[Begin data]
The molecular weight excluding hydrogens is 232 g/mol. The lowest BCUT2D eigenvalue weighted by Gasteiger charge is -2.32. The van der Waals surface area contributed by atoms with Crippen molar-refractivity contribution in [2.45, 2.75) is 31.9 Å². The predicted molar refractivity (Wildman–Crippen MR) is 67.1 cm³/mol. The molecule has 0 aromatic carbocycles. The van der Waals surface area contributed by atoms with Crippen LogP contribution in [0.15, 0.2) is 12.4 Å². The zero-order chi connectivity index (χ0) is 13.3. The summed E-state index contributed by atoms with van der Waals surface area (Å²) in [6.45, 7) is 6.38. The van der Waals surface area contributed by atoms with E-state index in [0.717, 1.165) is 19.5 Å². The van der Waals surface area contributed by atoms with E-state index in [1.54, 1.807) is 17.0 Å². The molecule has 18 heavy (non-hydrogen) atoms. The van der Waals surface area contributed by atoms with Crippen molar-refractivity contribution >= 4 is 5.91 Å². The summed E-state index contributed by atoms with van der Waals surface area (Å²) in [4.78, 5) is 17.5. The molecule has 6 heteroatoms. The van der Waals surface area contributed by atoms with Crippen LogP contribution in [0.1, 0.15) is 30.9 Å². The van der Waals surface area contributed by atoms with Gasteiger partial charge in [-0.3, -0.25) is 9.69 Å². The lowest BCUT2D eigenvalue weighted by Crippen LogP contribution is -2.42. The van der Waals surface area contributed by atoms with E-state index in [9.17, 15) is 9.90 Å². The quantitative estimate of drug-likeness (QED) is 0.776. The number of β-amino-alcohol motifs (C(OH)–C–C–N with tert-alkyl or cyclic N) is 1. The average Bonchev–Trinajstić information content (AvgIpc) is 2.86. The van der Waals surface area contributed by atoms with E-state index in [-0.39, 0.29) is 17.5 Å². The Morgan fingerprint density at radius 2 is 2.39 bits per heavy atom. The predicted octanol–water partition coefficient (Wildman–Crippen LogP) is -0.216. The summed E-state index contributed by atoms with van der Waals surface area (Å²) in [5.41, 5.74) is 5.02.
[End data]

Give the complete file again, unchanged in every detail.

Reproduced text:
The molecular weight excluding hydrogens is 232 g/mol. The lowest BCUT2D eigenvalue weighted by Gasteiger charge is -2.32. The van der Waals surface area contributed by atoms with Crippen molar-refractivity contribution in [2.45, 2.75) is 31.9 Å². The predicted molar refractivity (Wildman–Crippen MR) is 67.1 cm³/mol. The molecule has 0 aromatic carbocycles. The van der Waals surface area contributed by atoms with Crippen LogP contribution in [0.15, 0.2) is 12.4 Å². The zero-order chi connectivity index (χ0) is 13.3. The summed E-state index contributed by atoms with van der Waals surface area (Å²) in [6.45, 7) is 6.38. The van der Waals surface area contributed by atoms with E-state index in [0.717, 1.165) is 19.5 Å². The van der Waals surface area contributed by atoms with E-state index in [1.54, 1.807) is 17.0 Å². The molecule has 18 heavy (non-hydrogen) atoms. The van der Waals surface area contributed by atoms with Crippen molar-refractivity contribution >= 4 is 5.91 Å². The summed E-state index contributed by atoms with van der Waals surface area (Å²) in [4.78, 5) is 17.5. The molecule has 6 heteroatoms. The van der Waals surface area contributed by atoms with Crippen LogP contribution in [0.1, 0.15) is 30.9 Å². The van der Waals surface area contributed by atoms with Gasteiger partial charge in [-0.3, -0.25) is 9.69 Å². The lowest BCUT2D eigenvalue weighted by Crippen LogP contribution is -2.42. The van der Waals surface area contributed by atoms with E-state index in [9.17, 15) is 9.90 Å². The quantitative estimate of drug-likeness (QED) is 0.776. The number of β-amino-alcohol motifs (C(OH)–C–C–N with tert-alkyl or cyclic N) is 1. The average Bonchev–Trinajstić information content (AvgIpc) is 2.86. The van der Waals surface area contributed by atoms with E-state index in [-0.39, 0.29) is 17.5 Å². The Morgan fingerprint density at radius 2 is 2.39 bits per heavy atom. The predicted octanol–water partition coefficient (Wildman–Crippen LogP) is -0.216. The summed E-state index contributed by atoms with van der Waals surface area (Å²) in [5.41, 5.74) is 5.02.